"Road Map" for Peace Must Be Respected, Insists Vatican
Reminds International Community of Its Commitment in Mideast
| 1575 hits
NEW YORK, NOV. 6, 2003 (Zenit.org).- The international community must exert pressure on the Israelis and Palestinians to apply the "road map" for peace, the Holy See emphasized before the United Nations.
Archbishop Celestino Migliore, permanent observer of the Holy See to the United Nations, made that appeal Monday before the Fourth Committee on Agenda Item 83: "United Nations Relief and Works Agency for Palestine Refugees in the Near East."
"The international community must assist all parties involved to realize that the occupation of the territories of the West Bank and Gaza and the terrorist attacks are triggering the unending spiral of acts of violence and retaliation which afflict both the Palestinians and the Israelis," he said.
"An integral part of the current 'road map' to peace clearly calls for a two-state solution," he stressed in reference to the peace plan supported by the United States, the European Union, the Russian Federation and the United Nations.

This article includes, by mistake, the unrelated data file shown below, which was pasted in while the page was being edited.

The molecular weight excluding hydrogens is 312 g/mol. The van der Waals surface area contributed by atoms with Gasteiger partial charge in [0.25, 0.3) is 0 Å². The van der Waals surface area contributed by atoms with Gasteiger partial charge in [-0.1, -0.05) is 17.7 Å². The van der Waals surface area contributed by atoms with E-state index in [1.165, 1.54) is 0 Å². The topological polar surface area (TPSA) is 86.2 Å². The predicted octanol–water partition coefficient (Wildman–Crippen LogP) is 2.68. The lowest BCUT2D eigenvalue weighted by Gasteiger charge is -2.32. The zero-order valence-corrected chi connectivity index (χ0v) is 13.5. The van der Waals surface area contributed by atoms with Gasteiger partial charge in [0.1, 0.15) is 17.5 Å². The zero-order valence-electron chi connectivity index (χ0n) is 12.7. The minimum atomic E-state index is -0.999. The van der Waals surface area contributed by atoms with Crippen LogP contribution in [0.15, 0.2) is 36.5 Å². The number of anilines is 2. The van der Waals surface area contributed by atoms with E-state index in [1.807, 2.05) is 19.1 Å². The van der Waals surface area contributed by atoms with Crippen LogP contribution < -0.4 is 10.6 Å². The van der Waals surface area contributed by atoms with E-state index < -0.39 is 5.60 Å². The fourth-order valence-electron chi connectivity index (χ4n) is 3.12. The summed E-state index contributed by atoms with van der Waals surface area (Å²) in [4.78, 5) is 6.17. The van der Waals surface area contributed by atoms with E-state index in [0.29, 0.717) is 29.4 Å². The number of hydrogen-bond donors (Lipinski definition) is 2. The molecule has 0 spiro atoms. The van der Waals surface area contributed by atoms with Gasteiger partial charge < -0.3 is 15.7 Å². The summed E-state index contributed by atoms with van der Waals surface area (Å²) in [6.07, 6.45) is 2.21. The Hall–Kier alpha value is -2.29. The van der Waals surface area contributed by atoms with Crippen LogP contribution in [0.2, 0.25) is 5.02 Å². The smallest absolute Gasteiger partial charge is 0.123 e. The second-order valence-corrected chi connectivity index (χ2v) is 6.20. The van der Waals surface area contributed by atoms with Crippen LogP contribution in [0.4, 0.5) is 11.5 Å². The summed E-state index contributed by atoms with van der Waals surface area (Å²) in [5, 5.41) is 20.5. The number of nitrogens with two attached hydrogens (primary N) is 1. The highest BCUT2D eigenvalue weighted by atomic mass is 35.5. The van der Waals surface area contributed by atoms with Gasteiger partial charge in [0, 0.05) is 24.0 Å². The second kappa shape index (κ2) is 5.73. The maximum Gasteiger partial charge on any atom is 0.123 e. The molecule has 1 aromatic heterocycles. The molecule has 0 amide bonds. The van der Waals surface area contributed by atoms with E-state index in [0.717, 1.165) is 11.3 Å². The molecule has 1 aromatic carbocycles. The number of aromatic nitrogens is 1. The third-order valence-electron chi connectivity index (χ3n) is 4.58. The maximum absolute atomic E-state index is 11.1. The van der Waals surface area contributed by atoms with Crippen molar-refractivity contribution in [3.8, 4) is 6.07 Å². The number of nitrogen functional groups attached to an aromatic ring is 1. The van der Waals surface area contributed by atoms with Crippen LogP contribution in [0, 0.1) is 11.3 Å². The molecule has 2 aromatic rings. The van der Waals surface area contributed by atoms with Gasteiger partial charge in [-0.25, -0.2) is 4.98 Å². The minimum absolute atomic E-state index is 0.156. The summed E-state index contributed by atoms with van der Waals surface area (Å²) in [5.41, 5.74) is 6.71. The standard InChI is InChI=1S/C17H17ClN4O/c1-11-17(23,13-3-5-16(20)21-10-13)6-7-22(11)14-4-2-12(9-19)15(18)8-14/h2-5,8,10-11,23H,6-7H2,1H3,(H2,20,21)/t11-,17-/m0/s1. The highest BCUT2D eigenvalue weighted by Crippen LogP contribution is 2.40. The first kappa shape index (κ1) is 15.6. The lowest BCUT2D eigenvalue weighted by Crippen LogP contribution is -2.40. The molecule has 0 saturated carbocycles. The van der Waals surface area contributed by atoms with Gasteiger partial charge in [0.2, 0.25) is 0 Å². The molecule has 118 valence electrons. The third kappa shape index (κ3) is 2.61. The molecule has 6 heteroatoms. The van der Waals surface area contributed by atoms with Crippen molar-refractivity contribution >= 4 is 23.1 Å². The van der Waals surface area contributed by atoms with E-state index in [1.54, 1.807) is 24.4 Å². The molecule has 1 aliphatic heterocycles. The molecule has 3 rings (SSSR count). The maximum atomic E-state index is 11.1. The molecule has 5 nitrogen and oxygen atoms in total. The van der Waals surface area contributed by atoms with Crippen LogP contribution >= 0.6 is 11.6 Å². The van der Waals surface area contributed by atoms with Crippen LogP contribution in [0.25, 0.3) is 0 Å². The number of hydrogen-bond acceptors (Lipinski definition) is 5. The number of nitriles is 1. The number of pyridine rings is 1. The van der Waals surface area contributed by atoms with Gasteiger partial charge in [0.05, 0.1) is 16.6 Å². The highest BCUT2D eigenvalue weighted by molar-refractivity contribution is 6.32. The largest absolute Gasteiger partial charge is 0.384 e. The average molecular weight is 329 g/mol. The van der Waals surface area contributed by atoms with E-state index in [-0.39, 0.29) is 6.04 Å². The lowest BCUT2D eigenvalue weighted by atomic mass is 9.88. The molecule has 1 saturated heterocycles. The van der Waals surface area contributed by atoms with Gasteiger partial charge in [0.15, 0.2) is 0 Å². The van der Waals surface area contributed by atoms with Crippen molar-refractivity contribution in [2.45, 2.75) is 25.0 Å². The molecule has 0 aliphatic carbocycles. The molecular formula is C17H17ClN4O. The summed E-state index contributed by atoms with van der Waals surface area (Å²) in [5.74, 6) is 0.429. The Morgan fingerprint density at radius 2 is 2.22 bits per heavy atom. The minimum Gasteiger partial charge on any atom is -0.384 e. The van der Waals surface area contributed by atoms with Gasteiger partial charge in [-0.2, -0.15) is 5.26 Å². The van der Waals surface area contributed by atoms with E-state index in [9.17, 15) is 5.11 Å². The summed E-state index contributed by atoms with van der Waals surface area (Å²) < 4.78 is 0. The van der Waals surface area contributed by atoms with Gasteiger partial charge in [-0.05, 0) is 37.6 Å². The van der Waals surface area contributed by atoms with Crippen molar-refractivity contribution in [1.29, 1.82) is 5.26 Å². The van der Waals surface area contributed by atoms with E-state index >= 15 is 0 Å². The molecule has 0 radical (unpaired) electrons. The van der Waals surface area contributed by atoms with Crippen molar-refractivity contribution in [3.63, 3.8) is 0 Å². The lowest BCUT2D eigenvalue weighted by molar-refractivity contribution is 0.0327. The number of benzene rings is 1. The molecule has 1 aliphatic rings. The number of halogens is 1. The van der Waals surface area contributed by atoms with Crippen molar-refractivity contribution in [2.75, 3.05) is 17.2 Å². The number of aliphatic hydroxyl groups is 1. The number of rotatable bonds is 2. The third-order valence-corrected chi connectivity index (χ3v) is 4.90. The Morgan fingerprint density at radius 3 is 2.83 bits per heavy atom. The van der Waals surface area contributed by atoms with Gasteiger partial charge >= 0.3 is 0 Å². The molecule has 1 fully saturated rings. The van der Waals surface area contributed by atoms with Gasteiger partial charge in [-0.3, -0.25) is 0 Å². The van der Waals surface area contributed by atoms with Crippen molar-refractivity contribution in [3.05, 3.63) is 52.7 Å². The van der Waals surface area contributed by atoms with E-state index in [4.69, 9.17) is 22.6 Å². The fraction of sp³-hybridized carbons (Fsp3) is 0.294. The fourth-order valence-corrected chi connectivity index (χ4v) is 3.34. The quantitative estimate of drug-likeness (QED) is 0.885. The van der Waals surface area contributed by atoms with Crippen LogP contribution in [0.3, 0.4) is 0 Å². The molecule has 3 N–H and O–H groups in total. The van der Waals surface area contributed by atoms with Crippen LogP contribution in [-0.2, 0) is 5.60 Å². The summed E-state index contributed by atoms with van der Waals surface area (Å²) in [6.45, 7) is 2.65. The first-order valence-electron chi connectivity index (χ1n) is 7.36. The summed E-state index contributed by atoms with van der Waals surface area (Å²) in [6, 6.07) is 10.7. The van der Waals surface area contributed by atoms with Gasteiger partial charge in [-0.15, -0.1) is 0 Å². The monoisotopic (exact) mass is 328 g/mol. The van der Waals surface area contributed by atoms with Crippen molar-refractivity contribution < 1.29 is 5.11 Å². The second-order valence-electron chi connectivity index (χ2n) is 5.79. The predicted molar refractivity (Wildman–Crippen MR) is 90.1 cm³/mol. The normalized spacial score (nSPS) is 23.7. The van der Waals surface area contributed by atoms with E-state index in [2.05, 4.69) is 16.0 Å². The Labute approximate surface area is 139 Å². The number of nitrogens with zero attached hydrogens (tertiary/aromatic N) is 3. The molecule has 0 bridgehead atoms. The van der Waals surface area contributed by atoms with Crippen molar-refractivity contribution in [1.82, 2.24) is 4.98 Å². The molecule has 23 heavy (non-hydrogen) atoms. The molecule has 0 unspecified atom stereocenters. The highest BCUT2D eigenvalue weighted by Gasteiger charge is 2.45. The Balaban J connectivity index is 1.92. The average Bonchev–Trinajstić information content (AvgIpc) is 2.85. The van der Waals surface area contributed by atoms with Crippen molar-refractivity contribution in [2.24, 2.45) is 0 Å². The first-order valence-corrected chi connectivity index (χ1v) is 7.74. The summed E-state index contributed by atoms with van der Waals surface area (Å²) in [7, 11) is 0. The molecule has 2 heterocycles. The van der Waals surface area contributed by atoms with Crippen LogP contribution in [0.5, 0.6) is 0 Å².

"It is incumbent upon both parties, assisted by the international community, to endorse the 'road map' as a tool of negotiation and confidence building so that the issues of difference can be addressed and accords of resolution produced," Archbishop Migliore added.
"The Holy See is convinced that the present conflict in the Middle East will find a lasting solution only when there are two independent and sovereign States living side by side in peace and security," he said.
"To this end, questions concerning Palestinian refugees and Israeli settlements, for example, or the problem of setting territorial boundaries and defining the status of the most sacred places of the city of Jerusalem, need to be the subject of open dialogue and sincere negotiation," he explained.
In his address, the archbishop mentioned the assistance the Catholic Church is giving to Palestine Refugees in the Near East through the Pontifical Mission for Palestine, which has been working in the region since 1949, Caritas Internationalis, and Catholic Relief Services, which, he added, "report daily on the trials of the people served."
"During the last three years, those agencies have found it increasingly difficult to carry out their mission," he concluded.